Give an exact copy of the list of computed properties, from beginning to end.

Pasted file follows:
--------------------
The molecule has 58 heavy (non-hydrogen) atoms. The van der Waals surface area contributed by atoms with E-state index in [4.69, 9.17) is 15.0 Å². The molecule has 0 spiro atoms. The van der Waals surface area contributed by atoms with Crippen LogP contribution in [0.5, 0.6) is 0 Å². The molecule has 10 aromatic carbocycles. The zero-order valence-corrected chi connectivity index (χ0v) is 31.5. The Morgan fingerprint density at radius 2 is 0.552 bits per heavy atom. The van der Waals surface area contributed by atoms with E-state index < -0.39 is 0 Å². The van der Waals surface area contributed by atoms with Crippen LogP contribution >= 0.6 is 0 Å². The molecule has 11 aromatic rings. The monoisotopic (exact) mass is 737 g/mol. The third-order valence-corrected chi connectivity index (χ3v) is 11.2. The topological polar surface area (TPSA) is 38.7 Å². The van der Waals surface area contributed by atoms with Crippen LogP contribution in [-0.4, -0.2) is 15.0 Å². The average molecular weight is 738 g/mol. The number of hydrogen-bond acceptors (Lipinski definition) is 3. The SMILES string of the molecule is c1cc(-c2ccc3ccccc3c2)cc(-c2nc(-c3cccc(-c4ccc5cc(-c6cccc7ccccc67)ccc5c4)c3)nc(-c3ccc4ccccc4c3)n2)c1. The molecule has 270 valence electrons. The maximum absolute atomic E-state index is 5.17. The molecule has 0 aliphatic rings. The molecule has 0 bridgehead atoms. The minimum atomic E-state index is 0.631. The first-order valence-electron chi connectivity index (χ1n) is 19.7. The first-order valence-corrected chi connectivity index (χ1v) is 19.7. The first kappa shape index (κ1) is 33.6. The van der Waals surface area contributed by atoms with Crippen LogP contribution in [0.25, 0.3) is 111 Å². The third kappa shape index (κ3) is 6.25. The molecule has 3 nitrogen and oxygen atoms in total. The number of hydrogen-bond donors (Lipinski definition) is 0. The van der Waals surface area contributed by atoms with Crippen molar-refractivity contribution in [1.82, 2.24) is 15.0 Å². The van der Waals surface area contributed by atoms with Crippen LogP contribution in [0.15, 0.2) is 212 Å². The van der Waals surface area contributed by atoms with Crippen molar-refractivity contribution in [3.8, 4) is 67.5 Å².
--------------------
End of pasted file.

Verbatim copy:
The molecule has 58 heavy (non-hydrogen) atoms. The van der Waals surface area contributed by atoms with E-state index in [4.69, 9.17) is 15.0 Å². The molecule has 0 spiro atoms. The van der Waals surface area contributed by atoms with Crippen LogP contribution in [0.5, 0.6) is 0 Å². The molecule has 10 aromatic carbocycles. The zero-order valence-corrected chi connectivity index (χ0v) is 31.5. The Morgan fingerprint density at radius 2 is 0.552 bits per heavy atom. The van der Waals surface area contributed by atoms with E-state index < -0.39 is 0 Å². The van der Waals surface area contributed by atoms with Crippen LogP contribution >= 0.6 is 0 Å². The molecule has 11 aromatic rings. The monoisotopic (exact) mass is 737 g/mol. The third-order valence-corrected chi connectivity index (χ3v) is 11.2. The topological polar surface area (TPSA) is 38.7 Å². The van der Waals surface area contributed by atoms with Crippen LogP contribution in [-0.4, -0.2) is 15.0 Å². The average molecular weight is 738 g/mol. The number of hydrogen-bond acceptors (Lipinski definition) is 3. The SMILES string of the molecule is c1cc(-c2ccc3ccccc3c2)cc(-c2nc(-c3cccc(-c4ccc5cc(-c6cccc7ccccc67)ccc5c4)c3)nc(-c3ccc4ccccc4c3)n2)c1. The molecule has 270 valence electrons. The maximum absolute atomic E-state index is 5.17. The molecule has 0 aliphatic rings. The molecule has 0 bridgehead atoms. The minimum atomic E-state index is 0.631. The first-order valence-electron chi connectivity index (χ1n) is 19.7. The first-order valence-corrected chi connectivity index (χ1v) is 19.7. The first kappa shape index (κ1) is 33.6. The van der Waals surface area contributed by atoms with Crippen LogP contribution in [0.25, 0.3) is 111 Å². The third kappa shape index (κ3) is 6.25. The molecule has 3 nitrogen and oxygen atoms in total. The number of hydrogen-bond donors (Lipinski definition) is 0. The van der Waals surface area contributed by atoms with Crippen molar-refractivity contribution in [1.82, 2.24) is 15.0 Å². The van der Waals surface area contributed by atoms with Crippen LogP contribution in [0.15, 0.2) is 212 Å². The van der Waals surface area contributed by atoms with Crippen molar-refractivity contribution in [3.8, 4) is 67.5 Å².